BMC's Waste-to-Energy Project Remains on Paper
The ambitious waste-to-energy project of the Brihanmumbai Municipal Corporation (BMC) in the Indian state of Maharashtra has been halted due to the requirement of a No Objection Certificate from the Maharashtra Pollution Control Board (MPCB). Surprisingly, the proposal was approved by the central government in less than a month.
According to a BMC official, "The Environment Clearance (EC) for it from the Union Ministry of Environment, Forest and Climate Change came in December 2021. After that BMC approached MPCB but we are still waiting for a NOC from the agency. We can’t move ahead till we get the NOC. BMC officials held a meeting with MPCB officials in the first week of May 2022 regarding this."
Civic activist Anil Galgali said, “MPCB should decide on a war footing for such a project. If the project is delayed its cost will increase. Everyone knows waste disposal is one of the biggest challenges for the city, but still, the BMC is not getting a NOC. This is very serious.”
MPCB chairman Abasaheb Jharad did not respond to calls and messages. “We are hoping the NOC will be received early,” said Minesh Pimple, deputy chief engineer, Solid Waste Management Department.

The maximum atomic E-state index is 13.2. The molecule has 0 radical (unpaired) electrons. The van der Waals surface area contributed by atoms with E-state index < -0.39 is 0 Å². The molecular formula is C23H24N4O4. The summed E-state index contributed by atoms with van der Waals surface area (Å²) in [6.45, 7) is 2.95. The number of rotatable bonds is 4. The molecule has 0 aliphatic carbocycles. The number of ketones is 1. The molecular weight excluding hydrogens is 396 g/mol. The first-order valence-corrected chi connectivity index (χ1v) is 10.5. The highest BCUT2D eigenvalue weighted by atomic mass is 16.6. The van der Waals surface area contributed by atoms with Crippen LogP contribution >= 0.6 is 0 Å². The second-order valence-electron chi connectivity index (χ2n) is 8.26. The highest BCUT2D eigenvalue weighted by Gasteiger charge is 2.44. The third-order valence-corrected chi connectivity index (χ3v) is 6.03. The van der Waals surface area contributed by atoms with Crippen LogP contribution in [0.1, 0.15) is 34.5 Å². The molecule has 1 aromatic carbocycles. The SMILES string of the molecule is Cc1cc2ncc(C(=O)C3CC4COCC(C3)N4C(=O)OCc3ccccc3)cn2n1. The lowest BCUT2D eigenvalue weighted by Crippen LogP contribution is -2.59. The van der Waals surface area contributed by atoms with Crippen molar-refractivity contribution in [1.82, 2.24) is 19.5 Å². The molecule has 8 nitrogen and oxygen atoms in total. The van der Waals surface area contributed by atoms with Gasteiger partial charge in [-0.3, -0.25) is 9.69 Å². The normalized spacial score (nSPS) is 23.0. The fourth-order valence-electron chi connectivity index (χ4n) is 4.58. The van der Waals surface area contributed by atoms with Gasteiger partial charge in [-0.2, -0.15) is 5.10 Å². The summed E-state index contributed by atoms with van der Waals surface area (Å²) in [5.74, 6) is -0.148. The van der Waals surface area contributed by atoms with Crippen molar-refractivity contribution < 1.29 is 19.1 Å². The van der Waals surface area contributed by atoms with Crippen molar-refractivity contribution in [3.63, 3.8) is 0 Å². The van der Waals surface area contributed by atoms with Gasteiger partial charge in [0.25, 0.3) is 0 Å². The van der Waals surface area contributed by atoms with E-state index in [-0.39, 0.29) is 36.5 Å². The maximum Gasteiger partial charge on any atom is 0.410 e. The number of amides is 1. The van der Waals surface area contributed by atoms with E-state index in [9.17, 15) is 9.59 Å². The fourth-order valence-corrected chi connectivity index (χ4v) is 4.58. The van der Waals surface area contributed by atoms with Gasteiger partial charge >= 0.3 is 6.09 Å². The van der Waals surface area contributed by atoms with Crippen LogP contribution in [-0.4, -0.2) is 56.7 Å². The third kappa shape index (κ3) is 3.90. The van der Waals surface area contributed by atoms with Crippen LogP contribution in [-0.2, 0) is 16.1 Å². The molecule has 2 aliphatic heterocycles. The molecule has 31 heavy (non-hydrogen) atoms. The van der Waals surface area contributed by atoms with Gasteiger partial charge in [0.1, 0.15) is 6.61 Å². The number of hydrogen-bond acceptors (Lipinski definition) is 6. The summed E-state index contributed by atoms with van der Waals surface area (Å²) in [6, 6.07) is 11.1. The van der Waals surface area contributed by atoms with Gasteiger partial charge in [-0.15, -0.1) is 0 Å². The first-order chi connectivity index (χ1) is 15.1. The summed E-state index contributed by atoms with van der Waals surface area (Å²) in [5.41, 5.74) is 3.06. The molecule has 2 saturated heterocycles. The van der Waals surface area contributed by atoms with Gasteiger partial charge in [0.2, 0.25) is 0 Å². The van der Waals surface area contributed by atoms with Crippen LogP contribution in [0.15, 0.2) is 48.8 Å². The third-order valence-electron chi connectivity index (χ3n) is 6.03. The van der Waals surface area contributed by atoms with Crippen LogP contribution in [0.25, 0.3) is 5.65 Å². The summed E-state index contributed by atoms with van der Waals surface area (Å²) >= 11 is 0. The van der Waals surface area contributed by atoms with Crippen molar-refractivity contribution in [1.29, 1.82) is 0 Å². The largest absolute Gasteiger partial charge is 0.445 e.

“We have asked the contractor to take guidance from an IIT-Bombay expert to develop the project site and basic work has started. We are waiting for the NOC for the construction of the plant. It will take 40 months to complete. Every day 600 metric tons of waste will be treated and 4 megawatts of electricity will be generated,” said a BMC official.
After a major fire in 2015 at the Deonar dumping ground, the Central government and the Bombay High Court had ordered the BMC to come up with a scientific plan for waste disposal. The Deonar dumping ground was established in 1927 and is spread across 120 hectares. Out of about 5,800 metric tons of garbage generated daily in Mumbai, nearly 600 metric tons are dumped in Deonar. Besides Deonar, BMC only has the Kanjurmarg processing centre,” said another civic official.
“The BMC has also set aside Rs 12.40 crore for an environmental management plan to implement mitigation measures. The BMC has a plan to use fly ash generated from the plant for brick manufacturing and road construction, air pollution control measures, and separate funds for implementation of the environment management plan,” another official said.